crushed for our iniquities;
upon him was the punishment that made us whole,
and by his bruises we are healed.
6 All we like sheep have gone astray;
we have all turned to our own way,
and the Lord has laid on him
the iniquity of us all. (Isaiah 53, NRSV)

This was written hundreds of years before Jesus, and yet as a Christian I can’t help but read these words and think about Christ.

Typically, I think of sheep as docile and obedient, but in this scenario we’re apparently the most unruly, poorly behaved sheep you’ve ever seen.  Every sheep for themselves. Not only are we unwilling to follow our shepherd, we’re unwilling to fall in step with each other.

It sounds like chaos. All we like sheep have gone astray.  

That’s a pretty depressing view of humanity: A bunch of riotous sheep, wreaking havoc wherever we go.

Actually, I can see how it fits with the characters in my mom’s book.  And it’s kind of true about people in my life, too.  Sometimes people are just apathetic or meek in the face of a threat.  Other times, though, people can freak out.  Panic.  Go astray.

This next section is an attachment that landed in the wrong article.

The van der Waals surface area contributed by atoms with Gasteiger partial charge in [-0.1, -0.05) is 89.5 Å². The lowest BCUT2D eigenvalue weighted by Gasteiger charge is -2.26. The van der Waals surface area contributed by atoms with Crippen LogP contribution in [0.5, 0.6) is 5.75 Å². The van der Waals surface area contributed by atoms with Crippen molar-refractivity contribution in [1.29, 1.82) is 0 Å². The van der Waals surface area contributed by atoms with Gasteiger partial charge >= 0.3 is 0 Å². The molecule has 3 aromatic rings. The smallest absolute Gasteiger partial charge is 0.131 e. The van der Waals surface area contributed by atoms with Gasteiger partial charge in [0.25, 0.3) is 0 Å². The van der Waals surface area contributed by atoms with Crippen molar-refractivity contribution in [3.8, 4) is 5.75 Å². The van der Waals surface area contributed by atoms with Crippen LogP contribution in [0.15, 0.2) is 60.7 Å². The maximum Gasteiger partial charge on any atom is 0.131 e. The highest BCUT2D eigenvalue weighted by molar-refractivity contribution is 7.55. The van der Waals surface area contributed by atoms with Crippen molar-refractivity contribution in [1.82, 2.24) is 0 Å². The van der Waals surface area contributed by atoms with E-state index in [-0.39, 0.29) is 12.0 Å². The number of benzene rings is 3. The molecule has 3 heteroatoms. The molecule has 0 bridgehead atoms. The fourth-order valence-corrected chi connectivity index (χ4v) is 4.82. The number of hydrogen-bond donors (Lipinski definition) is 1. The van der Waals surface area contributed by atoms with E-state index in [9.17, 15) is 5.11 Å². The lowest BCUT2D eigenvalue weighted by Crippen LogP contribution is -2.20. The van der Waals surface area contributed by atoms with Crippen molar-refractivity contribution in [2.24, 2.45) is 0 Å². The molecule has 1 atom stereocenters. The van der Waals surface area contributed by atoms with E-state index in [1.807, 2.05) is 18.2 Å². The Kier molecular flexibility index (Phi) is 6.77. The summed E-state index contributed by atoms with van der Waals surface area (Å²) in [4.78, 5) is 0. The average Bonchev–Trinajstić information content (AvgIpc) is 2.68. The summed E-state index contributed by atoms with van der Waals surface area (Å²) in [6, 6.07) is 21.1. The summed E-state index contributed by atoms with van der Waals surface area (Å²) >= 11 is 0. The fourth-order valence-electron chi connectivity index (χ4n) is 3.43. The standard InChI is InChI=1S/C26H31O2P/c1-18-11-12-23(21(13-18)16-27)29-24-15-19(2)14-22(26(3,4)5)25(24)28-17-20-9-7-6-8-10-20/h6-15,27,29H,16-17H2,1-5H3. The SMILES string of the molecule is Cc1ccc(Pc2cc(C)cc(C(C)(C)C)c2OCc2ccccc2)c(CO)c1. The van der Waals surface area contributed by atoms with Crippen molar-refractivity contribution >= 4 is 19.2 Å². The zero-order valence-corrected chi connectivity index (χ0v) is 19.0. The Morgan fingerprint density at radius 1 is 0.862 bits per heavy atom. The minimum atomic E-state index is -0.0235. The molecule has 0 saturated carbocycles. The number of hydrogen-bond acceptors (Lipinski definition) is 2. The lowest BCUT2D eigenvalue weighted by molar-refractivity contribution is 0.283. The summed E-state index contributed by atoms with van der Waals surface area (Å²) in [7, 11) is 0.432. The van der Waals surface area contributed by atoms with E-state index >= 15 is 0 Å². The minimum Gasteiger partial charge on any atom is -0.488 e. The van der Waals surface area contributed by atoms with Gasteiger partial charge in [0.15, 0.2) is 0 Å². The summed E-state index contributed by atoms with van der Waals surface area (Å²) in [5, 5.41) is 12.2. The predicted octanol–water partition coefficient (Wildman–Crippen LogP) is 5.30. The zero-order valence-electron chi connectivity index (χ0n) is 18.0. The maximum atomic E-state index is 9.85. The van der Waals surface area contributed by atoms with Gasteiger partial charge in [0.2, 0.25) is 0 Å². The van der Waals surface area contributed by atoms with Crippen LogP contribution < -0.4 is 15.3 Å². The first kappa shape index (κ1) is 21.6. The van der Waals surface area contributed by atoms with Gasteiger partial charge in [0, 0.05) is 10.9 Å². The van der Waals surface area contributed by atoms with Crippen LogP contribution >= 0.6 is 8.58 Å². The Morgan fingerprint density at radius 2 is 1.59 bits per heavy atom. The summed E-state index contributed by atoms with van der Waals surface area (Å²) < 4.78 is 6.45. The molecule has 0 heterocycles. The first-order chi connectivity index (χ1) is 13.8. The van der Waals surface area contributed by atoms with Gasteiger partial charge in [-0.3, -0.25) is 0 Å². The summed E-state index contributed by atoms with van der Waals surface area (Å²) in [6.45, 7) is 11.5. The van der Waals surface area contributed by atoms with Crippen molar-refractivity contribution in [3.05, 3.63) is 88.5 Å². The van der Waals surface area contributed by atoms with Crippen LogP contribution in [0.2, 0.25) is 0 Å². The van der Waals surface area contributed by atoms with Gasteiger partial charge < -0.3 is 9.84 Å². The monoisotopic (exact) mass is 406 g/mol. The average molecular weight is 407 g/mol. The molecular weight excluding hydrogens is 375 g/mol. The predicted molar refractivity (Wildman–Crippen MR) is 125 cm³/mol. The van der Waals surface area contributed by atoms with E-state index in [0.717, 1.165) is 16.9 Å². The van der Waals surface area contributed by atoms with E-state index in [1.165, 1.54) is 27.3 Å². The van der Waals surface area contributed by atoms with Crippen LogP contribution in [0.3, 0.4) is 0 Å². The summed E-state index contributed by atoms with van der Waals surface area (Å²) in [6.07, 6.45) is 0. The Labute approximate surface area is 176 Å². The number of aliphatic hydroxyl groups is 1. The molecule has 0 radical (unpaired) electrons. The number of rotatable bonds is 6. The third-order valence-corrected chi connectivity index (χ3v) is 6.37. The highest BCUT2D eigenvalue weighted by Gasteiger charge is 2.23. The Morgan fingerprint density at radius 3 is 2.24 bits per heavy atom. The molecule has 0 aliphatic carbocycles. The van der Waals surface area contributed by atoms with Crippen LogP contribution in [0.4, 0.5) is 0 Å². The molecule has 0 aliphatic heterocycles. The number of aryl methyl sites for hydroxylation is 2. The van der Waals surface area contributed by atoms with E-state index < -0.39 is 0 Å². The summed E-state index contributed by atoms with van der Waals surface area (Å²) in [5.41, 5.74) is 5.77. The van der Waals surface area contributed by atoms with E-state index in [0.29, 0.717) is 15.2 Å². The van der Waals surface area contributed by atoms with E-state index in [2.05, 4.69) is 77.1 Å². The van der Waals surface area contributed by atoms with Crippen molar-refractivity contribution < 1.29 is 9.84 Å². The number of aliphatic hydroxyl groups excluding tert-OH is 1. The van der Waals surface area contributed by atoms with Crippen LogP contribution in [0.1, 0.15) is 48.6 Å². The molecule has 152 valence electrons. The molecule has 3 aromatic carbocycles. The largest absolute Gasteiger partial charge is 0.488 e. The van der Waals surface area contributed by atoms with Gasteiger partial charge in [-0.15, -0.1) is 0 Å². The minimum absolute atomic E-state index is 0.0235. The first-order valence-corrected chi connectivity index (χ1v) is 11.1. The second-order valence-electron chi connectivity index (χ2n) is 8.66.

Not on your average day, of course — on your average day we all seem to get along just fine.  But when there’s a threat, a danger, a fear…well, watch us run. And after all, how many non-average days have you had to face this week?

I take this passage from Isaiah as a reminder that Christ can reestablish order when things get chaotic.  It’s a reminder that there is somebody willing to take some bruises for the sake of the flock.

Have you seen one of these “Keep Calm And Carry On” posters before?  They’re very popular lately–but their origins come from London during the war.  They were designed to speak, with a royal flair, to the masses who might be facing a Nazi occupation.

The posters themselves attempted to bring order in the midst of chaos, and they may have worked, for all I know.

Jesus goes a step further: He helps us keep calm and carry on and leads us in the right direction.

I, for one, am eternally grateful that the Lord is my Shepherd in Psalm 23,

But Isaiah 56 reminds me that Jesus saves us, whether we’re

a little riotous

a little sheepish,

or both.

Have a good week.